Sources of espresso equipment upgraditis - Page 2

Recommendations for buyers and upgraders from the site's members.
User avatar
tekomino

#11: Post by tekomino »

If the Olympia is "mid-category only because it gets elevated by build quality," are you saying that the Olympia is actually a low-category machine with a high build quality? I'm confused.
Yes (taste/aufwand ratio), lack of OPV and way too high brew pressure which is inexcusable at the price point puts it right there and $3700 price tag does not help. IMO :D
Refuse to wing it! http://10000shots.com

mini

#12: Post by mini »

I don't think that the aesthetic element can be emphasized enough.

As much as I love tinkering with my $250 dollar machine, my next one will have to be gorgeous. Tons of people spend thousands of dollars adding chrome, wood, or carbon fiber to as many elements as possible on their cars. It's not that they want to impress people - it's that they like works of art that they can use every day. Sometimes aesthetics and "soul" trump usability and even build quality.
matt

CafSuperCharged

#13: Post by CafSuperCharged »

another_jim wrote:I believe there's three sources of upgraditis. [...] The first is the simplest. [...] it's [...] more about being able to accommodate and afford the very best. [...]
The second is [...] the delusion that barista omnipotence is just around the next technological corner. [...]
The third is functional and fairly self limiting: needing to trust your espresso set up to produce the flavors nature and the blender/roaster intended for every coffee.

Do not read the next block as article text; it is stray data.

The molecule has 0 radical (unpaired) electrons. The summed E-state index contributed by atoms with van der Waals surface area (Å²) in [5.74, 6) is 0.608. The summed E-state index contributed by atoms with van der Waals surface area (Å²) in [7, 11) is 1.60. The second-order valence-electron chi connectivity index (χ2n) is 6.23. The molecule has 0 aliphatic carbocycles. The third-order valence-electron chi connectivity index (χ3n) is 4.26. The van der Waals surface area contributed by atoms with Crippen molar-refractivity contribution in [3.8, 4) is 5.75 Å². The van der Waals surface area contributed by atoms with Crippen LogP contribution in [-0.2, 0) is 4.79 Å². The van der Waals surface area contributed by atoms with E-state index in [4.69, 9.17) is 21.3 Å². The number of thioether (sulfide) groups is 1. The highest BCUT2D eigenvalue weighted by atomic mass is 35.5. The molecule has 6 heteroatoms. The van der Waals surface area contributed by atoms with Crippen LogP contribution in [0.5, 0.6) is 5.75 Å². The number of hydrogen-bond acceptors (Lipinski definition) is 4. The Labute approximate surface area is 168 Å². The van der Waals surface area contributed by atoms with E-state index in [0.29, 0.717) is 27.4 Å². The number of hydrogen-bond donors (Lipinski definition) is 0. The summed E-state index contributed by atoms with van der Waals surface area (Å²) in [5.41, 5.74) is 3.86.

zin1953 wrote:One cannot overlook "peer pressure"
I concur.
Marshall wrote:The next great thing is chucking out your espresso equipment and buying a good bulk grinder, filter holder and pour kettle (most likely Hario). Seriously. I was discussing this trend with a WBC winner yesterday, and he tied it to the Slow Food movement, which I hadn't thought of, but which makes perfect sense.

Enjoy your hand-dripped Burundi with the local strawberries you bought at your Farmers' Market. Now, you're riding the wave!
Marshall, with all your good contributions, are you now defecting to the filter coffee camp?
Or are you ridiculing filter coffee or their brewers?
Or are you ridiculing people that buy expensive kit to brew something that cheaper kit could do as well?

Regards
Peter

CoffeeOwl

#14: Post by CoffeeOwl »

Marshall wrote:No. The next great thing is chucking out your espresso equipment and buying a good bulk grinder, filter holder and pour kettle (most likely Hario). Seriously. I was discussing this trend with a WBC winner yesterday, and he tied it to the Slow Food movement, which I hadn't thought of, but which makes perfect sense.

Enjoy your hand-dripped Burundi with the local strawberries you bought at your Farmers' Market. Now, you're riding the wave!
Missed. :P

It will be a vintage hand grinder and a small open gravity lever machine.
8)
'a a ha sha sa ma!


LMWDP #199

User avatar
Marshall

#15: Post by Marshall »

CafSuperCharged wrote:Marshall, with all your good contributions, are you now defecting to the filter coffee camp?
Or are you ridiculing filter coffee or their brewers?
Or are you ridiculing people that buy expensive kit to brew something that cheaper kit could do as well?
I wasn't making fun of anyone. I was following up Jim Schulman's joke about the next hot espresso trend with an observation about what is happening in cutting edge coffee bars right now.

And I'm not defecting anywhere. I have enough commercial espresso equipment to open a (very) small coffee bar. :!:
Marshall
Los Angeles

CafSuperCharged

#16: Post by CafSuperCharged »

Marshall wrote:I wasn't making fun of anyone. [...] following up Jim Schulman's joke
Yes, I understood that was where you were coming from and hence suspected some innuendo, pun or, ridicule.